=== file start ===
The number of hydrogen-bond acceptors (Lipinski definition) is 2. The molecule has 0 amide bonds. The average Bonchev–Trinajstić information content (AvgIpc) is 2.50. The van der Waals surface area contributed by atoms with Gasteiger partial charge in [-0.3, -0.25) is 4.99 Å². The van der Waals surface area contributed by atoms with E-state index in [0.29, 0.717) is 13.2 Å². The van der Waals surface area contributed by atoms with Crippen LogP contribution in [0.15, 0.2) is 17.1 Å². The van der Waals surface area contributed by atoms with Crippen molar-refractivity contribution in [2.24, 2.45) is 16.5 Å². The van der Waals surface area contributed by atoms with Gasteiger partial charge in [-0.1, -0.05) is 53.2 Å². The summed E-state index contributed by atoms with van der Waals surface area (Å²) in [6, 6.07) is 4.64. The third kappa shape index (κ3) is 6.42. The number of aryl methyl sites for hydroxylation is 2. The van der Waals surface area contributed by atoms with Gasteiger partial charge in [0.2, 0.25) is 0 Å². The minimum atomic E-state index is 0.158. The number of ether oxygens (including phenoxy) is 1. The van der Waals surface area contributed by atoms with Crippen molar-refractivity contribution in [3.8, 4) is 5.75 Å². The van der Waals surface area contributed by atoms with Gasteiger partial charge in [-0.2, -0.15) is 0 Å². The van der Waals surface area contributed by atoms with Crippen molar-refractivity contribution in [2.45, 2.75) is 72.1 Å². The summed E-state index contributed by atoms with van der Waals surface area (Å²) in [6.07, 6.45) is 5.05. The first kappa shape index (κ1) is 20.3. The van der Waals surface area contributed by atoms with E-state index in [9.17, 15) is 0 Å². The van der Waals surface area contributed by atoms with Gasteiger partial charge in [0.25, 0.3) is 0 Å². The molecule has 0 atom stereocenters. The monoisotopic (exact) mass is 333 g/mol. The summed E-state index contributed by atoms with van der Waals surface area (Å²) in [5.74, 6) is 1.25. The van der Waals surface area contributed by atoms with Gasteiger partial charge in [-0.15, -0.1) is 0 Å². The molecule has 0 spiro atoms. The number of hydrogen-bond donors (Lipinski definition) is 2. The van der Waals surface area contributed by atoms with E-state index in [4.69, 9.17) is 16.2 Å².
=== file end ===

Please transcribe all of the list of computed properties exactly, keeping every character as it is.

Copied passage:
The number of hydrogen-bond acceptors (Lipinski definition) is 2. The molecule has 0 amide bonds. The average Bonchev–Trinajstić information content (AvgIpc) is 2.50. The van der Waals surface area contributed by atoms with Gasteiger partial charge in [-0.3, -0.25) is 4.99 Å². The van der Waals surface area contributed by atoms with E-state index in [0.29, 0.717) is 13.2 Å². The van der Waals surface area contributed by atoms with Crippen LogP contribution in [0.15, 0.2) is 17.1 Å². The van der Waals surface area contributed by atoms with Crippen molar-refractivity contribution in [2.24, 2.45) is 16.5 Å². The van der Waals surface area contributed by atoms with Gasteiger partial charge in [-0.1, -0.05) is 53.2 Å². The summed E-state index contributed by atoms with van der Waals surface area (Å²) in [6, 6.07) is 4.64. The third kappa shape index (κ3) is 6.42. The number of aryl methyl sites for hydroxylation is 2. The van der Waals surface area contributed by atoms with Gasteiger partial charge in [0.2, 0.25) is 0 Å². The minimum atomic E-state index is 0.158. The number of ether oxygens (including phenoxy) is 1. The van der Waals surface area contributed by atoms with Crippen molar-refractivity contribution in [3.8, 4) is 5.75 Å². The van der Waals surface area contributed by atoms with Gasteiger partial charge in [-0.2, -0.15) is 0 Å². The van der Waals surface area contributed by atoms with Crippen molar-refractivity contribution in [2.45, 2.75) is 72.1 Å². The summed E-state index contributed by atoms with van der Waals surface area (Å²) in [6.07, 6.45) is 5.05. The first kappa shape index (κ1) is 20.3. The van der Waals surface area contributed by atoms with E-state index in [9.17, 15) is 0 Å². The van der Waals surface area contributed by atoms with Gasteiger partial charge in [0.25, 0.3) is 0 Å². The molecule has 0 atom stereocenters. The monoisotopic (exact) mass is 333 g/mol. The summed E-state index contributed by atoms with van der Waals surface area (Å²) in [5.74, 6) is 1.25. The van der Waals surface area contributed by atoms with Gasteiger partial charge in [-0.15, -0.1) is 0 Å². The molecule has 0 spiro atoms. The number of hydrogen-bond donors (Lipinski definition) is 2. The van der Waals surface area contributed by atoms with E-state index in [4.69, 9.17) is 16.2 Å².